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WONDROUS STRANGE by Lesley Livingston: Book 14 of 2011 [Dear Thursday]

When I first started listening to audiobooks years ago, I was broke and owed the Los Angeles County library a lot of money which meant that I couldn’t check books of any kind out for free. So I resorted to buying audiobooks on eBay. My only requirement was that they be cheap. Like $5 – $10 at the most. I would later go on to pay off my debts one by one, starting with the most important, my library bill. And in 2008, I bought my first package.

As a writing mom, my time to read anything but a stack of how-to books has become all but nil. It takes me months to read one physical book of fiction and just a few weeks of my walking commute to listen to an audiobook, so my account has become even more crucial. This is all to say that when they had a $5 sale a few months ago, I went insane, purchasing all sorts of books I had never or only vaguely heard of. WONDROUS AND STRANGE by Lesley Livingston was one of those books. Here are my thoughts:

What it’s About: Kelley, an actress playing the Faerie Queen Titania in a MIDSUMMER’S NIGHT DREAM gets mixed up with real faeries and a very handsome changeling Janus Guard named Sonny.

What Makes it Different: I loved the conceit of an actress who is playing a faerie queen actually interacting with real faeries. Also, I think just about every 17yo dreams about living on her own in New York City. A

What I Loved: As someone who writes lovingly about L.A., it’s nice to see someone with a huge heart-on for NYC. Central Park, the Theater District, and even Tavern on the Green are all given faerie makeovers. I also loved the title and Sonny, the love interest and co-narrarator. And anyone who has ever worked in theater will appreciate Kelley’s determination to wrap her adventure up by opening curtain.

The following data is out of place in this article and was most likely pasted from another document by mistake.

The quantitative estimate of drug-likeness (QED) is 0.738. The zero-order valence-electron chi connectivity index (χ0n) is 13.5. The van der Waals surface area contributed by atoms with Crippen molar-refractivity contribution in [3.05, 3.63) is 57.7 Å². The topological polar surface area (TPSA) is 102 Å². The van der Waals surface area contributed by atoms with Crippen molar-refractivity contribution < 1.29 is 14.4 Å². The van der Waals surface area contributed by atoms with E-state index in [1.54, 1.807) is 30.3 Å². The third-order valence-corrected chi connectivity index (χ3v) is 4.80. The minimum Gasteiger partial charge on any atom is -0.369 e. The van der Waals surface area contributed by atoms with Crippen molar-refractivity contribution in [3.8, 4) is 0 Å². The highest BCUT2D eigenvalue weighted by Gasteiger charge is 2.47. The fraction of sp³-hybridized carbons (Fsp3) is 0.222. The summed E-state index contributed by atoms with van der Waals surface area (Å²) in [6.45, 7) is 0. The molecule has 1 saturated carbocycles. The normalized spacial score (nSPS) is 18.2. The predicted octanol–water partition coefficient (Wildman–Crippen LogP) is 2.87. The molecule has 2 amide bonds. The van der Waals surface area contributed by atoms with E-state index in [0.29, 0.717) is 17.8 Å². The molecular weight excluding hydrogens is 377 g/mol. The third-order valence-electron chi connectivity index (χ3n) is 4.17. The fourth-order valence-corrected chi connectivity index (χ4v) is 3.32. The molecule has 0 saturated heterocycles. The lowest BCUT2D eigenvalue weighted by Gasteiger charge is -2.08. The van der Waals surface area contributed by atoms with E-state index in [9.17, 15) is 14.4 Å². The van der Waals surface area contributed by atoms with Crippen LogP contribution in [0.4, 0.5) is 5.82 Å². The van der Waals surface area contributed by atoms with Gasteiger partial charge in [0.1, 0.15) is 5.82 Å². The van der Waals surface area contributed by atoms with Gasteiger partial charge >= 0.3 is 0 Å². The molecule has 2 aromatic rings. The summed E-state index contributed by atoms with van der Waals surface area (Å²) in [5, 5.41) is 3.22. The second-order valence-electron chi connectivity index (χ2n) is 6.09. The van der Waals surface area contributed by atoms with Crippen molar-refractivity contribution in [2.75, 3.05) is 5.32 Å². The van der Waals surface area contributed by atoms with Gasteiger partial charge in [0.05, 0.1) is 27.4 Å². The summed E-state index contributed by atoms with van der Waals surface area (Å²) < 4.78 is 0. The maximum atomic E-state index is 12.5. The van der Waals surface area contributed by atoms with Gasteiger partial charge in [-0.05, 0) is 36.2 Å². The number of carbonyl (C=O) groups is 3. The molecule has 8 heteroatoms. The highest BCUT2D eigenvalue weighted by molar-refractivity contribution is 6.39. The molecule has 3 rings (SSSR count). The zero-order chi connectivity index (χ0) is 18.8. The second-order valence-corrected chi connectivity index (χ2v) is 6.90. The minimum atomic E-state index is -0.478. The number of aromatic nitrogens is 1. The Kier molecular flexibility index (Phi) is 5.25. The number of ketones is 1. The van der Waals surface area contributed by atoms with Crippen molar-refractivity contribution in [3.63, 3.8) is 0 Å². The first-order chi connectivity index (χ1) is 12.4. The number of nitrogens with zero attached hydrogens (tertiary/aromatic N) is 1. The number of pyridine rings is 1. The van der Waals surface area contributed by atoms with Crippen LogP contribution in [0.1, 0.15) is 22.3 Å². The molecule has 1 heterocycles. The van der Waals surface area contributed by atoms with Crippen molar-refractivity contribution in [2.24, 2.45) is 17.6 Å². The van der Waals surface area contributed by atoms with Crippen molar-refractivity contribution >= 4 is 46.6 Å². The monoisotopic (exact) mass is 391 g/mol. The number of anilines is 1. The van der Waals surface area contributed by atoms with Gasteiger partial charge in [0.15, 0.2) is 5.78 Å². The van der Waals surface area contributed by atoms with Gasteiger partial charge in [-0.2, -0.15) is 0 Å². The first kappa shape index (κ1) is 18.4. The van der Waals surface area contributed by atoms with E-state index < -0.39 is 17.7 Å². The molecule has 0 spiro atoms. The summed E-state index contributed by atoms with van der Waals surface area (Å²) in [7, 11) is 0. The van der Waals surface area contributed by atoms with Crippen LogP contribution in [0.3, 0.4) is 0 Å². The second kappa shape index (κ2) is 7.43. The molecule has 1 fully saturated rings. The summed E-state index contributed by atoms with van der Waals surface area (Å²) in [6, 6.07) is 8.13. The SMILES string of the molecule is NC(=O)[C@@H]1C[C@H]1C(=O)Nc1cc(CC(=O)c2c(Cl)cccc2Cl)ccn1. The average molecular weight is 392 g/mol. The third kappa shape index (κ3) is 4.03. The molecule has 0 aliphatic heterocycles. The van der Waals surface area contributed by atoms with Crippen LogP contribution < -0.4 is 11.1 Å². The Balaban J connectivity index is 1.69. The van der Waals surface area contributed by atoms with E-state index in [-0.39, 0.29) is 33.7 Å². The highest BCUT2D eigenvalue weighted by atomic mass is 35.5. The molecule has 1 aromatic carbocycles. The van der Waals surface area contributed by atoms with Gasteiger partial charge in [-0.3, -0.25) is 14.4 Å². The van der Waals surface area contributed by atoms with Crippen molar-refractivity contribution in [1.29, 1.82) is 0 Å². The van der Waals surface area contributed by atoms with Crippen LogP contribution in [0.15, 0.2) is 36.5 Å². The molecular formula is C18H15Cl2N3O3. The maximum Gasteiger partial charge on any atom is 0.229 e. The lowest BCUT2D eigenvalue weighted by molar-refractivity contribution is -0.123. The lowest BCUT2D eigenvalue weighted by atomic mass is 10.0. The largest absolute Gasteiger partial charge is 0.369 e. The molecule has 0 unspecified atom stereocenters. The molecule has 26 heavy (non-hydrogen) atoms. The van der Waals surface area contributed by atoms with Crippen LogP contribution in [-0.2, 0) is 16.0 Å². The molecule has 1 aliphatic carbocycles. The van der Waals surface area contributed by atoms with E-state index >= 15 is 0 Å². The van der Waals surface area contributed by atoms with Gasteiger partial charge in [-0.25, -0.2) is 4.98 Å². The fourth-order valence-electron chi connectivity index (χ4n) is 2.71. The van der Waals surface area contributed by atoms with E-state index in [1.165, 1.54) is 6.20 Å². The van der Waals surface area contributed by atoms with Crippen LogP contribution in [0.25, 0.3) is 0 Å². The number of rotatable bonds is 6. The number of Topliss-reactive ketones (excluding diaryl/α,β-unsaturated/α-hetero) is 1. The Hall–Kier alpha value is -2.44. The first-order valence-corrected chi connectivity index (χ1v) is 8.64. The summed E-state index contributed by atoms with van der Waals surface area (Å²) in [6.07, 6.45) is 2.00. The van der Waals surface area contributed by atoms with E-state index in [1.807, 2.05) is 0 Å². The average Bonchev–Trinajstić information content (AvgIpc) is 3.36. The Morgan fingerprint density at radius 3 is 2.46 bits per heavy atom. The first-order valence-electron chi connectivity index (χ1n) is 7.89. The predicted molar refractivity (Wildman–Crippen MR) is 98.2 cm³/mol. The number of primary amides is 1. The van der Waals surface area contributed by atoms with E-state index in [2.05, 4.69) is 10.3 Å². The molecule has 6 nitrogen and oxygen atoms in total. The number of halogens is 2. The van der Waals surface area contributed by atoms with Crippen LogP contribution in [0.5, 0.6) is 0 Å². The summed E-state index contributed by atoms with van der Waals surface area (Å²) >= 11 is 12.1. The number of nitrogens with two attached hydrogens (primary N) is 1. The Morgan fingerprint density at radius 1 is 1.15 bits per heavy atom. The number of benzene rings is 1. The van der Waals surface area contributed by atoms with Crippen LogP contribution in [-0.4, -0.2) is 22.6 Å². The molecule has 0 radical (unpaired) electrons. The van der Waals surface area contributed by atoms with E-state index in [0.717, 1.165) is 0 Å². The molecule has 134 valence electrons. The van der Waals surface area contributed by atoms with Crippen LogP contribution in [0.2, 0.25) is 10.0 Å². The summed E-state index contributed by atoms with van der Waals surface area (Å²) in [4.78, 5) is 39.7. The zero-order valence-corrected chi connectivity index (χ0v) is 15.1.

What I Didn’t Like: The main character has a stubborn streak that really doesn’t make any sense at times. Also, ┬áthe story ran up on one of my bigger pet peeves: Refusal of the mystery. Basically Kelley’s told something pretty extraordinary toward the middle of the story and other than making one phone call to see if it’s true, she does no detective work, even when another character offers to tell her the answer to a pretty big mystery, she says she doesn’t want to know for no good reason, other than it would get everyone to the next plot point if she didn’t know what she should have been dying to know. In general, her lack of curiosity caused me not to like her.

Writing Lessons Learned:

Don’t let your main character in on a mystery if she’s not going to handle her business. That’s a really irritating experience for some readers. And though this was a first in the series, I find myself not wanting to move on with someone so passive. But…

A great love interest can often trump a main character. Sonny, the Janus Guard, is a sensitive guy and a man-of-action. Most importantly, when presented with a mystery, he actually digs in. Luckily a lot of the book is from Sonny’s POV.

Make us wonder about our every day lives: Livingston gives us a lot of faeries living among us. There a siren who busks, and many other magical beings who work real-word jobs. The next time I’m in New York, I’m going to be giving the more interesting New Yorkers a second look.

To Whom Would I Recommend This Book: Teenagers, People on Team Faerie, Anyone Who Says That Midsummer’s Night Dream is Their Favorite Shakespeare Play, Any Teen Who Really Doesn’t Want to Read MIDSUMMER’S NIGHT DREAM — this book will definitely pique their interest.

Click on the cover pic to buy WONDROUS STRANGE at Amazon!